Linked by Thom Holwerda on Thu 28th Apr 2011 22:33 UTC
Legal This is interesting. I've been saying for a while now that both Apple and Microsoft are hard at work making Android as undesirable as possible. Sadly, they're not doing this by making their own products better, but by trying to make it seem as if Android isn't free due to patent costs and such. It looks like Barnes & Noble is the first company to openly say the same.
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Android is *Unattractive* already
by mrhasbean on Thu 28th Apr 2011 23:49 UTC
mrhasbean
Member since:
2006-04-03

For anyone but Google and the phone manufacturers Android is unattractive for the very reasons most of those here love it, and I'm not talking about it's "bucket of bums" interface.

If you take a look at the desktop OS market, the only ones who've really made a long term profit from it are a handful of software companies, the largest being the creator of the most dominant OS, and some of the hardware companies. And of course Apple, who've done their own thing.

Of those software companies who've done well over a long period of time, most are players in niche or specialist areas of the market. Database, games, vertical markets, etc. But in order to do that all have had to employ either copy protection or activation schemes that are both costly and require resources, simply because of how easy it is to pirate software.

Then Apple produced the App Store, which many here hate with a passion, but it answers these problems for developers, and we've already seen a massive number of developers make money from their creations for he first time. Arguably some maybe shouldn't have, but that's another argument. The reality is that Android, with it's "Windows like" free-for-all mentality, is very unattractive from a development perspective to anyone other than those who have other means to pay the bills.

So while I don't think Microsoft - or anyone for that matter - should be trying to enforce patents that are invalid, as a business proposition Android is already very unattractive to anyone other than Google, the phone manufacturers and a handful of big software / content companies - just like Windows...

Reply Score: -2

JAlexoid Member since:
2009-05-19

Then Apple produced the App Store, which many here hate with a passion, but it answers these problems for developers, and we've already seen a massive number of developers make money from their creations for he first time. Arguably some maybe shouldn't have, but that's another argument. The reality is that Android, with it's "Windows like" free-for-all mentality, is very unattractive from a development perspective to anyone other than those who have other means to pay the bills.

So while I don't think Microsoft - or anyone for that matter - should be trying to enforce patents that are invalid, as a business proposition Android is already very unattractive to anyone other than Google, the phone manufacturers and a handful of big software / content companies - just like Windows...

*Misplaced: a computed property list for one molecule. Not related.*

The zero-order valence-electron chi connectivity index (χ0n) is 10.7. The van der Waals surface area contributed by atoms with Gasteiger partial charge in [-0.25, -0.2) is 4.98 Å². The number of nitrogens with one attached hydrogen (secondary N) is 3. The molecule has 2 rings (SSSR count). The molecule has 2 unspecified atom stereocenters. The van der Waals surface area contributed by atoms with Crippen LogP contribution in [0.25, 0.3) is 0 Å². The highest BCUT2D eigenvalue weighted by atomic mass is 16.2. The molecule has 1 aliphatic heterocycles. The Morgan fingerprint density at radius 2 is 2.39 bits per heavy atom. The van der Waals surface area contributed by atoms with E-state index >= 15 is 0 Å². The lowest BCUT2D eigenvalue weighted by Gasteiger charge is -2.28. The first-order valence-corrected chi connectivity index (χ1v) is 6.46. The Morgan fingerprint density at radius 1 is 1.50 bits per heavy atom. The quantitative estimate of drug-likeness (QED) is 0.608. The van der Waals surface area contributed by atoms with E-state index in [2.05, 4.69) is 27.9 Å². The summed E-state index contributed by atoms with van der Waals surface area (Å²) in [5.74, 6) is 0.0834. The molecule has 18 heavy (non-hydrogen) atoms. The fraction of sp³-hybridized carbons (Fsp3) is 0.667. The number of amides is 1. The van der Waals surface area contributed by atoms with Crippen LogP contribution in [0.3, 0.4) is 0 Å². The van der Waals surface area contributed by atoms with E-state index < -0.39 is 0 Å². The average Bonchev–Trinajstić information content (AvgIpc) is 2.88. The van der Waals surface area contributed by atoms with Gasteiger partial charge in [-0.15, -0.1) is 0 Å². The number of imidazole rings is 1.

Ok... Want some hard reality check?
AppStore is great for users, Apple and a handful of developers. Otherwise selling mobile apps is a dead end these days.

Oh how many mobile app startup companies I've seen go down during 1.5years. Literally every single one closed shop. The only ones that stayed in business are the ones that offer services to companies in building apps for them(as part of marketing campaigns or added value to other services). And quite a few of them had "best selling" and "featured" apps.

That leads to the "fun fact" - AppStore and Apple's $1 app ecosystem results in income that can't sustain mobile app development. And it's not limited to AppStore, it's Android Market also. Though it might put some food on a table of a single programmer, nothing more.

But hey, you have to actually live and breathe startup companies to know that. And those "We've made a million selling our app" stories are the exceptions that prove the rule.

By the way a million earned on AppStore results in 700'000 in cash. And with 5 people team it's a good income. But look at who rakes in a million a month?(I doubt that they make a million in AppStore btw) AngryBirds! Can you beat them? No way in hell! Then calculate how much you need to make, as a legal entity, each month to get to a million. The incomes are very low...

Reply Parent Score: 4

jimmystewpot Member since:
2006-01-19

While I agree with some of the points of your discussion I see (as an android user) that the number of quality pay for applications on android has been dramatically improving over the last 6 months. If the momentum continues there will be a great deal of money to be made through the market for even small developers. The key issue with any app store is how to distinguish yourself from the other apps, that is where the challenge lies for new entries into any market place on either apple, android, blackberry etc.. being a featured app may provide some inroads to profits however it is hard to keep that momentum when the application is not featured...

The good news is that many of the traditional big software companies have very little in the mobile space so it's allowing the small guys to grow, where traditionally the cost to enter the market is too high for small developers.

Reply Parent Score: 3